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Old 09-21-2018, 05:31 AM   #43
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I've been drinking for years from the pipe in Harrisville until it stopped flowing last year, best tasting water I've ever drank. Never thought there would be an issue, who knew. Drank from a lot of pipes in Southern Italy too.

Funny, I used the iodine pills for quite a while. Bought 2 sets at one time, one in emergency kit, one in pack lid, which lasted me a few years. Only later did I discover they were useless a few months after opening.

Must be the good bourbon.
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Old 09-21-2018, 05:45 AM   #44
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Sounds like a common case of Beneficial Bourbon Bacteria in the gut.









Sometimes better than an Iron Rod through the eyeball, brain, and cranium.
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Old 09-23-2018, 07:48 AM   #45
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yup!

Basile Hayden was no dummy...(the man on the label of Old Grand Dad).
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Old 09-23-2018, 09:47 AM   #46
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Years ago an coworker had posted on his office wall this little doggerel:

"Put a worm in water, it will swim.
Put a worm in whiskey, it will drown.
Drink whiskey and you won't get worms."
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Old 09-27-2018, 11:43 AM   #47
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My preferred method for drinking water in the Adirondacks is to stick a large straw right down into the beaver lodge and drink away. Purest water on the planet. I’m kidding of course. Don’t do this kids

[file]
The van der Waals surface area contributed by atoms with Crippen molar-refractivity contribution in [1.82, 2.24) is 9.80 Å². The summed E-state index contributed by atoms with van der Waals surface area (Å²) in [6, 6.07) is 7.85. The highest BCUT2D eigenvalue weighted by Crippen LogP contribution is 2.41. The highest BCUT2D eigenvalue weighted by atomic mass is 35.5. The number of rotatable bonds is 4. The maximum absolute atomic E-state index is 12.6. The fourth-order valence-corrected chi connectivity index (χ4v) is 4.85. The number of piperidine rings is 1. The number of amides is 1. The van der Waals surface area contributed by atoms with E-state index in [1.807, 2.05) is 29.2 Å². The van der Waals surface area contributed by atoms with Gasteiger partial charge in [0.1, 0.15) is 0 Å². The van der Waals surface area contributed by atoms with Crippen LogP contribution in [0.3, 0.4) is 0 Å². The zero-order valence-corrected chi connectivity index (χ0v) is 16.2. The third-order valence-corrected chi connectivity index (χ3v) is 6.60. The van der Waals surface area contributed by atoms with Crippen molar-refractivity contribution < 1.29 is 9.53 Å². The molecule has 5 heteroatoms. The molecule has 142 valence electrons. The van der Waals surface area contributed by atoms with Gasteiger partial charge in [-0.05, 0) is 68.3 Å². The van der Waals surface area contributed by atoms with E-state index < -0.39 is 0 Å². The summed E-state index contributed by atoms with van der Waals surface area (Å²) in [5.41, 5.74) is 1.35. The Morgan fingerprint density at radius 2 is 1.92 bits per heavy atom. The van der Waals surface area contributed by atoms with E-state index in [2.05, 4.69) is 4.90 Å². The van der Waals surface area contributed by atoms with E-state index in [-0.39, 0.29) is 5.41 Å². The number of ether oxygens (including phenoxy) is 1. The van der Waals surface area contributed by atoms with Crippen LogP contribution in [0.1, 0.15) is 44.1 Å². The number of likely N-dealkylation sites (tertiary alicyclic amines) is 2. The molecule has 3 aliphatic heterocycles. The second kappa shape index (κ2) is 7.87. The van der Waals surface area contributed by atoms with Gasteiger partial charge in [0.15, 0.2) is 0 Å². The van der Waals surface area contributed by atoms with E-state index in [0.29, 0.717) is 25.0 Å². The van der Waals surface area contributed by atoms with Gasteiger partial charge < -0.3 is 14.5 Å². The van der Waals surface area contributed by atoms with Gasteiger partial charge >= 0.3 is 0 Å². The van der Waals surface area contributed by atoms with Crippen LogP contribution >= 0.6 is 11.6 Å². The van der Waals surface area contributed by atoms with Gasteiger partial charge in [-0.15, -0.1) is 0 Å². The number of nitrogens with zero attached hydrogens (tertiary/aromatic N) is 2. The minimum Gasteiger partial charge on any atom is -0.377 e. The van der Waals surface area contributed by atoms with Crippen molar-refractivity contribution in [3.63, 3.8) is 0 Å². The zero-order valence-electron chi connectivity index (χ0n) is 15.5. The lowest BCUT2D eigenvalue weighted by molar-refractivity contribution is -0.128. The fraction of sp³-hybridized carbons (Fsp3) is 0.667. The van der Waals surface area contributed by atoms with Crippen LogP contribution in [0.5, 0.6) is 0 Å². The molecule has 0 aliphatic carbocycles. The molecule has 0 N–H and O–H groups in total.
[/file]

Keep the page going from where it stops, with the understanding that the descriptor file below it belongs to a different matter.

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Old 09-27-2018, 12:29 PM   #48
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My preferred method for drinking water in the Adirondacks is to stick a large straw right down into the beaver lodge and drink away. Purest water on the planet. Iím kidding of course. Donít do this kids
That has to give a whole new meaning to "Explorers of the Wild"!
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Old 09-27-2018, 07:43 PM   #49
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While not a guarantee of never having a mishap, maintaining a very high level of fitness, balance, coordination and strength is safer than traveling with a group. 4 people have 4 times the probability of someone sustaining an immobilizing injury than a solo hiker.
I hike alone almost all of the time. Having said that, in your example the group of four where one becomes immobilized have a lot more options than the solo hiker who becomes immobilized and may be at the end of his rope.
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Old 09-27-2018, 10:39 PM   #50
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That has to give a whole new meaning to "Explorers of the Wild"!

Absolutely